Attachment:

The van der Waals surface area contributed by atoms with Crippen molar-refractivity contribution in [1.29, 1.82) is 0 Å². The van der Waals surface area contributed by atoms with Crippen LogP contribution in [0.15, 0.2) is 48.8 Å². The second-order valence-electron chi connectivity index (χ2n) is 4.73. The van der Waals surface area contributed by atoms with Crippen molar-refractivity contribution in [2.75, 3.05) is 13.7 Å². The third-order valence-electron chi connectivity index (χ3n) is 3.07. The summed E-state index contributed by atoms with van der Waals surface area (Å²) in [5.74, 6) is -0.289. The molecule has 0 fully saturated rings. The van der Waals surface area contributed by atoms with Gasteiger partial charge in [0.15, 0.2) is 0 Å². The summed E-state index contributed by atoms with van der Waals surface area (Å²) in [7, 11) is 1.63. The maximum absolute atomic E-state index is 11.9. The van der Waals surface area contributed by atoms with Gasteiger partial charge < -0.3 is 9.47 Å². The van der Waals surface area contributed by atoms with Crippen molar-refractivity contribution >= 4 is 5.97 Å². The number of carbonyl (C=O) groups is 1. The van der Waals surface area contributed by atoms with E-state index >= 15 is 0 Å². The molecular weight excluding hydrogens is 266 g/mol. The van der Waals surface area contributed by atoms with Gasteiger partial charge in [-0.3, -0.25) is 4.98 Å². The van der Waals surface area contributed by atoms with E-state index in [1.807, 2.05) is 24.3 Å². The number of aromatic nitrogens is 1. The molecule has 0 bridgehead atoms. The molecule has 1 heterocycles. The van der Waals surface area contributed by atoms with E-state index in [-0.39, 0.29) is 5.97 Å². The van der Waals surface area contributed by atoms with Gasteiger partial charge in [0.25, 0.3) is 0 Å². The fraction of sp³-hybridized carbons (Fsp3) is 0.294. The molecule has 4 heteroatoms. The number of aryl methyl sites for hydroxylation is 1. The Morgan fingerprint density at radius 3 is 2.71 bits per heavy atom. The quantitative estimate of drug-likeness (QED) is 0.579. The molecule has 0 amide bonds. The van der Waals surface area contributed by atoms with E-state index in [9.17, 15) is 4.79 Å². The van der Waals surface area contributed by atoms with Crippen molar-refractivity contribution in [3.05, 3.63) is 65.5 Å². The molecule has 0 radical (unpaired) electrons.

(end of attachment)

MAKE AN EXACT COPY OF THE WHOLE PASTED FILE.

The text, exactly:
The van der Waals surface area contributed by atoms with Crippen molar-refractivity contribution in [1.29, 1.82) is 0 Å². The van der Waals surface area contributed by atoms with Crippen LogP contribution in [0.15, 0.2) is 48.8 Å². The second-order valence-electron chi connectivity index (χ2n) is 4.73. The van der Waals surface area contributed by atoms with Crippen molar-refractivity contribution in [2.75, 3.05) is 13.7 Å². The third-order valence-electron chi connectivity index (χ3n) is 3.07. The summed E-state index contributed by atoms with van der Waals surface area (Å²) in [5.74, 6) is -0.289. The molecule has 0 fully saturated rings. The van der Waals surface area contributed by atoms with Gasteiger partial charge in [0.15, 0.2) is 0 Å². The summed E-state index contributed by atoms with van der Waals surface area (Å²) in [7, 11) is 1.63. The maximum absolute atomic E-state index is 11.9. The van der Waals surface area contributed by atoms with Gasteiger partial charge < -0.3 is 9.47 Å². The van der Waals surface area contributed by atoms with Crippen molar-refractivity contribution >= 4 is 5.97 Å². The number of carbonyl (C=O) groups is 1. The van der Waals surface area contributed by atoms with E-state index >= 15 is 0 Å². The molecular weight excluding hydrogens is 266 g/mol. The van der Waals surface area contributed by atoms with Gasteiger partial charge in [-0.3, -0.25) is 4.98 Å². The van der Waals surface area contributed by atoms with E-state index in [1.807, 2.05) is 24.3 Å². The number of aromatic nitrogens is 1. The molecule has 0 bridgehead atoms. The molecule has 1 heterocycles. The van der Waals surface area contributed by atoms with E-state index in [-0.39, 0.29) is 5.97 Å². The van der Waals surface area contributed by atoms with Gasteiger partial charge in [0.25, 0.3) is 0 Å². The fraction of sp³-hybridized carbons (Fsp3) is 0.294. The molecule has 4 heteroatoms. The number of aryl methyl sites for hydroxylation is 1. The Morgan fingerprint density at radius 3 is 2.71 bits per heavy atom. The quantitative estimate of drug-likeness (QED) is 0.579. The molecule has 0 amide bonds. The van der Waals surface area contributed by atoms with E-state index in [9.17, 15) is 4.79 Å². The van der Waals surface area contributed by atoms with Crippen molar-refractivity contribution in [3.05, 3.63) is 65.5 Å². The molecule has 0 radical (unpaired) electrons.